Dear Mr. Assange,
It is difficult to fathom the motivation or thought process behind your
vitriolic, abusive posting regarding the "1996 CSI/FBI Computer Crime and
Security Survey." I also wonder if you have ever actually looked at the survey
itself. Nevertheless, since you have chosen to post your attack without
eliciting any comment or clarifiction from CSI, I feel compelled to respond. The
survey has received wide and serious attention from many people, including
leading authorites on information security, law enforcement officials,
information security practitioners in corporations, government agencies,
universities and other organizations, as well as journalists from legitimate
media (e.g, Wall Street Journal, Reuters, Knight-Ridder, CNN, etc.)
I guess we are to assume that all of them have been sadly mistaken and dupped,
and you alone have at last revealed our work to be a "flawed and useless study"
conducted by "incompetent morons" or liars "intending to deceive."
FYI, several other recent studies conducted by Ernst and Young LLP, the American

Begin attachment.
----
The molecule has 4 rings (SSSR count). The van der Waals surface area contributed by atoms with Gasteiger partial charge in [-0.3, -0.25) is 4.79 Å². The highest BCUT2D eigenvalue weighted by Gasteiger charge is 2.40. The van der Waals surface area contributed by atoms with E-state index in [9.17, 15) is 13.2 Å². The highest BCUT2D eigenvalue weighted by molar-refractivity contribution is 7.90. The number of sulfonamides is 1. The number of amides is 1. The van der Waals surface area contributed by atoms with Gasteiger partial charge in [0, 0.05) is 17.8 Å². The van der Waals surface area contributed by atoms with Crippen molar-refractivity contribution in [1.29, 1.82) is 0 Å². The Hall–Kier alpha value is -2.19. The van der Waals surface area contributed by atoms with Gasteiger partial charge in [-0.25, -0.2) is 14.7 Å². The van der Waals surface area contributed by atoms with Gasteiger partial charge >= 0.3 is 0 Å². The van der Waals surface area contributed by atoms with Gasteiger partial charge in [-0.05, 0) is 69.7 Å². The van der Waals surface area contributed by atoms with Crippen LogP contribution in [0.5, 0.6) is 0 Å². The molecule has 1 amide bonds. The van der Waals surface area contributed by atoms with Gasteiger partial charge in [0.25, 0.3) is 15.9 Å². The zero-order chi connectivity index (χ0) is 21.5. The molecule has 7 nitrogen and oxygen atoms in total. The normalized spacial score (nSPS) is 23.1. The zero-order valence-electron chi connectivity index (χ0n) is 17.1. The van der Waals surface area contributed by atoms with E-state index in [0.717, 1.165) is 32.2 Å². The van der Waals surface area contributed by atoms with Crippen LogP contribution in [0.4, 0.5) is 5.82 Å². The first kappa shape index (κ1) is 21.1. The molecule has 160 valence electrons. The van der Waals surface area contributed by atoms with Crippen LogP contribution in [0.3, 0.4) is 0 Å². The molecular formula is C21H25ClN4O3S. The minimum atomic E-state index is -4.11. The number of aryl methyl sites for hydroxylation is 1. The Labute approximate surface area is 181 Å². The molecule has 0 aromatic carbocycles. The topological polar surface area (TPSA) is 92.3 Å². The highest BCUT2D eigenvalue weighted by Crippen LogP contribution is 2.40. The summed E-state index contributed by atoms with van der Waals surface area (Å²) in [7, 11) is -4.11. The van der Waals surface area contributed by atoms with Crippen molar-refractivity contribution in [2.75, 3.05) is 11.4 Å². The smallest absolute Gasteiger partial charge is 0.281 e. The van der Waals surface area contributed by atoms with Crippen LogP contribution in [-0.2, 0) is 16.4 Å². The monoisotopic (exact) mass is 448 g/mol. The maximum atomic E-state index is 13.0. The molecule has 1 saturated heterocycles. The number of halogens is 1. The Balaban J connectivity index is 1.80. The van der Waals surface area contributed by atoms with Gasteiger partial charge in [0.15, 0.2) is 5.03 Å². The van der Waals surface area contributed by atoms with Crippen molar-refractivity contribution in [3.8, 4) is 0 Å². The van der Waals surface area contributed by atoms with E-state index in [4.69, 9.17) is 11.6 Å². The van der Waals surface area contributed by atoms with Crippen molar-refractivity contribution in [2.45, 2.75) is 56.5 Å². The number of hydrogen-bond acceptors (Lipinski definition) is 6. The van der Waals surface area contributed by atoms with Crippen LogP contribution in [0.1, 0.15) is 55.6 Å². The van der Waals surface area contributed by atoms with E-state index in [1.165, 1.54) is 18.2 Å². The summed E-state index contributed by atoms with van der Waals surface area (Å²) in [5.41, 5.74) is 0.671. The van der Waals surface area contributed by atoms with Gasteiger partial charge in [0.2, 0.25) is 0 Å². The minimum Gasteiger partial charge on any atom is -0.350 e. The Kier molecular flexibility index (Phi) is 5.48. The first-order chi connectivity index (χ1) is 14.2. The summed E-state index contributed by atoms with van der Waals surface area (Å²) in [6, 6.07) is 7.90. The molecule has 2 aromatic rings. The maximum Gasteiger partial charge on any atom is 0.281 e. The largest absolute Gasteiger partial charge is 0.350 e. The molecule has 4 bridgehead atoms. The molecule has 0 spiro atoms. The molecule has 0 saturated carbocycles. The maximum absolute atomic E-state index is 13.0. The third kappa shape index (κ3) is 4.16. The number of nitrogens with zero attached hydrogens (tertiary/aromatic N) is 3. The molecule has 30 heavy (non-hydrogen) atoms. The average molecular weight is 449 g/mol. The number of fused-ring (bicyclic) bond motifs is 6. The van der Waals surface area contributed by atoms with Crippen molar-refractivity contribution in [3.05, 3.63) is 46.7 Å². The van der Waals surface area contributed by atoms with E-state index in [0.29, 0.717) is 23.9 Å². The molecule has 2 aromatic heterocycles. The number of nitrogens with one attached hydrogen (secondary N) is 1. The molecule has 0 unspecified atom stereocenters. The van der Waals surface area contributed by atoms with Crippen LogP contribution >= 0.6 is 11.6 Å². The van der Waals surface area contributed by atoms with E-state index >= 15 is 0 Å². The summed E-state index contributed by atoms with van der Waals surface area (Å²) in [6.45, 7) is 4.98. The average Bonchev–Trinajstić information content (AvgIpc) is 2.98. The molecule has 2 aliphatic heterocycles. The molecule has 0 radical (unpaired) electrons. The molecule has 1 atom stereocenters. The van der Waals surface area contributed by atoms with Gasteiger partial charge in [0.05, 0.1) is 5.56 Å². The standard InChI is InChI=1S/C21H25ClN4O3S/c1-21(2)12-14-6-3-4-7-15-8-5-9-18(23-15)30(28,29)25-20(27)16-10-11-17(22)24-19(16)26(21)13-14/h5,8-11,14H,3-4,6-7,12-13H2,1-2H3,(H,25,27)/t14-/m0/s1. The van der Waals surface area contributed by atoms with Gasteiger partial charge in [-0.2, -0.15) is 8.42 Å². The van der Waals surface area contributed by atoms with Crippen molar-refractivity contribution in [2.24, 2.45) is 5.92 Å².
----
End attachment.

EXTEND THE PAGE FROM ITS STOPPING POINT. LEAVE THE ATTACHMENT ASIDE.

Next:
Society for Industrial Security, Michigan State University and the U.S. General
Accouting Office all revealed a serious problem and reached similar conclusions.
If you chose to disregard the findings of all these studies as well as the
responses of information security pratitioners in 428 organizations, including
Fortune 500 corporations, government agencies, medical and financial
institutions, you are free to do so. But luckily, others who are responsible for
the security of both the internal networks of their organizations and the shared
information infrastructure are aware of the nature of the problem and welcome
serious attempts to provide data.
Since, as mentioned above, you have probably not made the effort to actually
review our work, allow me to quote from the preamble:
"Does the CSI/FBI survey answer every question? No. Is it the final word? There
never will be a final word. Is it "scientific"? No. But it is an extensive,
fascinarting snapshot of the 'facts on the ground' for the 428 organizations
whose information security profesionals took the time to answer 39 touchy
questions--and as such, it is an important indicator of the overall range of
thrats and level of preparedness in cyberspace. Hopefully, it will lead you to
ask the same questions for the sake of your own organization and measure the
situation against that of our respondents."
Computer Security Institute